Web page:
Chad Elie, one of 11 defendants in the poker site indictments handed out on April 15th of last year, pleaded guilty to one conspiracy charge yesterday in Federal court.
Elie, 32, agreed with US District Judge Lewis Kaplan, upon prompting, that his actions in processing payments for the poker sites was “wrong” and that he was pleading guilty for that reason.
Elie was also facing charges for money laundering but only pleaded guilty to the one charge of conspiracy to commit bank fraud.
That charge carries a maximum sentence of five years in prison, but Judge Kaplan said Elie has agreed to forfeit $500,000 of the profits made in processing the payments in exchange for a sentence of no longer than six to 12 months.
Sentencing was set for Oct. 3 while Elie remains free on a $250,000 bond.
John Campos, the Director of SunFirst Bank in Utah up on similar charges to Elie, has also reported now agreed to plead guilty to one charge.
According to a report from Forbes today, Campos has agreed to "plead guilty to a single misdemeanor charge" with a maximum sentence of 0-6 months.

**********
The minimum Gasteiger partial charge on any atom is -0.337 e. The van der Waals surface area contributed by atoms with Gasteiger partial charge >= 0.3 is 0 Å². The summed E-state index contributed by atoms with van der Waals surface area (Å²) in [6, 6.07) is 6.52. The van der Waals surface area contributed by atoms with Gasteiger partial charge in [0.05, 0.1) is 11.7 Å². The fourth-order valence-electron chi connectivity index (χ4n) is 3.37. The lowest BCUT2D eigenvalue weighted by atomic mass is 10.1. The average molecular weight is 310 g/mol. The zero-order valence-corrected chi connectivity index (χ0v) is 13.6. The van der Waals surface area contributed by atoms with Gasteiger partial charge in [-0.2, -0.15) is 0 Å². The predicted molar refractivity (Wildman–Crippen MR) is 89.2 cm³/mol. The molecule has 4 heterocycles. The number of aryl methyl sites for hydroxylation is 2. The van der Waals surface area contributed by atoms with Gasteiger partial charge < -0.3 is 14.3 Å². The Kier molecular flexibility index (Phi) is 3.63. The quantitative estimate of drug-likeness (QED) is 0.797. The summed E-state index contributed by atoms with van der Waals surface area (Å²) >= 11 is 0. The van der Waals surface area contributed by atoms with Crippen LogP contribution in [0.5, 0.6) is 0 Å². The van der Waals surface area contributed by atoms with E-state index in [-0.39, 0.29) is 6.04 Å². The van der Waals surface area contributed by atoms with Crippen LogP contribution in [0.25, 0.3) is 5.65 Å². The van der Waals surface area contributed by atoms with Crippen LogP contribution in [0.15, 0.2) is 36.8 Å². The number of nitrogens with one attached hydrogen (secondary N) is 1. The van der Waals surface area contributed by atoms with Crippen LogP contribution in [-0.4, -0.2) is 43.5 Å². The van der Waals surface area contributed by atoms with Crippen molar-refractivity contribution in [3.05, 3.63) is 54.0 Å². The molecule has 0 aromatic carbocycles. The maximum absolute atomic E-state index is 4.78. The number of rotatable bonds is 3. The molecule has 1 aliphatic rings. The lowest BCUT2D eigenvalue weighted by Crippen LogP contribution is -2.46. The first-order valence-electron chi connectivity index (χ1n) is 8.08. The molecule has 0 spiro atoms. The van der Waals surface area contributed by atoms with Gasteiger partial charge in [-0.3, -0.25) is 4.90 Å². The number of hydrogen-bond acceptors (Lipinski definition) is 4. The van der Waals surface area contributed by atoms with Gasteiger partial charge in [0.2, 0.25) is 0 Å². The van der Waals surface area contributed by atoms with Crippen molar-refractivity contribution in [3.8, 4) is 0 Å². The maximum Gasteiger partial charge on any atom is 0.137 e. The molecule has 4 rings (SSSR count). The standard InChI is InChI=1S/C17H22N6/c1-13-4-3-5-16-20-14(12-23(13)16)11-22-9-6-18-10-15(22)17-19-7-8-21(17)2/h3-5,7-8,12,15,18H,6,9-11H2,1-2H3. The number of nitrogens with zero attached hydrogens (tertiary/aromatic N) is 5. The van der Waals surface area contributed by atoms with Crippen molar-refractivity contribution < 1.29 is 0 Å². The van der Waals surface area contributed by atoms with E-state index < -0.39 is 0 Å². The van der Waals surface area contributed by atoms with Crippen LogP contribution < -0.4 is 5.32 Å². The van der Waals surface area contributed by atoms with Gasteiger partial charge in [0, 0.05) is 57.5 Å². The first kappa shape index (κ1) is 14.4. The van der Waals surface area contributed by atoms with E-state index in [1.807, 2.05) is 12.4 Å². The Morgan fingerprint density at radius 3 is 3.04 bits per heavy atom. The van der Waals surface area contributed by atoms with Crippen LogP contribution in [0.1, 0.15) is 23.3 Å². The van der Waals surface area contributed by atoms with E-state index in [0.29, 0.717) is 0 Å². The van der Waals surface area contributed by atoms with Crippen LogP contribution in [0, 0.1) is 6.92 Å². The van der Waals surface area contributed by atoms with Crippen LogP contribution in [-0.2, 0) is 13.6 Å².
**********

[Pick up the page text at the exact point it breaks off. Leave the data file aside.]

Forbes speculates that by agreeing to let Campos plead to a misdemeanor charge, the DOJ is avoiding a trial that could affect the government’s remaining cases against the founders of PokerStars and Full Tilt Poker.
Elie and Campos's trial date had been set for April 9.
UPDATE: According to the Washington Post, Judge Kaplan has refused to accept the Campos plea, saying the DOJ appears to be "walking away from the case" by allowing Campos to cop to a misdemeanor rather than a felony.
Kaplan has ordered the prosecution to defend its decision in writing before making a final decision on the plea at a hearing June 27.
Assistant US Attorney Arlo Devlin Brown says the decision to agree to the plea was based on legal opinions that say it may not have been illegal for payment processors to have accepted money.